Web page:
A GAY church has attacked the Scottish Executive’s plans for civil partnerships because they do not include the option of a religious ceremony.
The new partnerships are designed to give homosexuals in long-term, stable relationships many of the same legal rights as married couples.
But under the proposals, currently out for consultation, only a registrar can conduct the ceremony to make the partnershipofficial.
And same-sex couples who wanted to take their vows in church would have to follow their religious service with a ceremony at the registrar’s office to make it legal.
Rev Ian Bonner-Evans, senior pastor of Holy Trinity Metropolitan Community Church in Edinburgh, already conducts services of blessing for gay couples.
He said: "It is sad that the Executive wishes to deny this choice to same-sex couples.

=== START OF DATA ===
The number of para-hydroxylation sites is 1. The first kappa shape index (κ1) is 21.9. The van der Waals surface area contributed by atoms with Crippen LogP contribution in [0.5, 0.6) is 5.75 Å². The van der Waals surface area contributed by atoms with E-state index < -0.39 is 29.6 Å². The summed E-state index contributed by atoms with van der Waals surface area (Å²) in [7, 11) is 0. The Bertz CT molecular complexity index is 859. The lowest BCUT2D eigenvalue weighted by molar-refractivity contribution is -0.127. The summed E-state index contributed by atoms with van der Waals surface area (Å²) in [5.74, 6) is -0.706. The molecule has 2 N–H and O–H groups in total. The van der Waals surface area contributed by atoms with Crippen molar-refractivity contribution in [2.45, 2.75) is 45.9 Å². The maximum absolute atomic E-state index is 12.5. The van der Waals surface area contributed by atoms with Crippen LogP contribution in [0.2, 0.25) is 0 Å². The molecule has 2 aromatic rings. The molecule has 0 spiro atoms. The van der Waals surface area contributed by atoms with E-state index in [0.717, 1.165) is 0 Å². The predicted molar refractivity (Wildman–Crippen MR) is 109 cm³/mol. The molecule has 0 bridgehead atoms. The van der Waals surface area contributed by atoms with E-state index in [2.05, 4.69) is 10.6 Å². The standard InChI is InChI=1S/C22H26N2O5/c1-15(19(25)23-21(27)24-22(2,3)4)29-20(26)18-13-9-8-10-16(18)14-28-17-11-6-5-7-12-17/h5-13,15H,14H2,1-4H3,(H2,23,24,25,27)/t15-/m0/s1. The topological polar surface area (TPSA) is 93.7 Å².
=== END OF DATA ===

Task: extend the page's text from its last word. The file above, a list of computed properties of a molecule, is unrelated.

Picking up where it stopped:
"Allowing churches to do this would not force any church to take part if they did not approve but it would recognise that some lesbian, gay and bisexual people may wish to seek God’s blessing on their commitment. I can only hope the Executive will change its mind and allow religious freedom to prevail."
There are more than 300 Metropolitan Community Church congregations worshipping in 19 countries around the world.
Stephen Harte, a leading member of the Edinburgh congregation, the only one in Scotland, said:
"Under these proposals, civil partnerships could only be conducted by a registrar. It is denying couples the choice to set the ceremony in a spiritual context."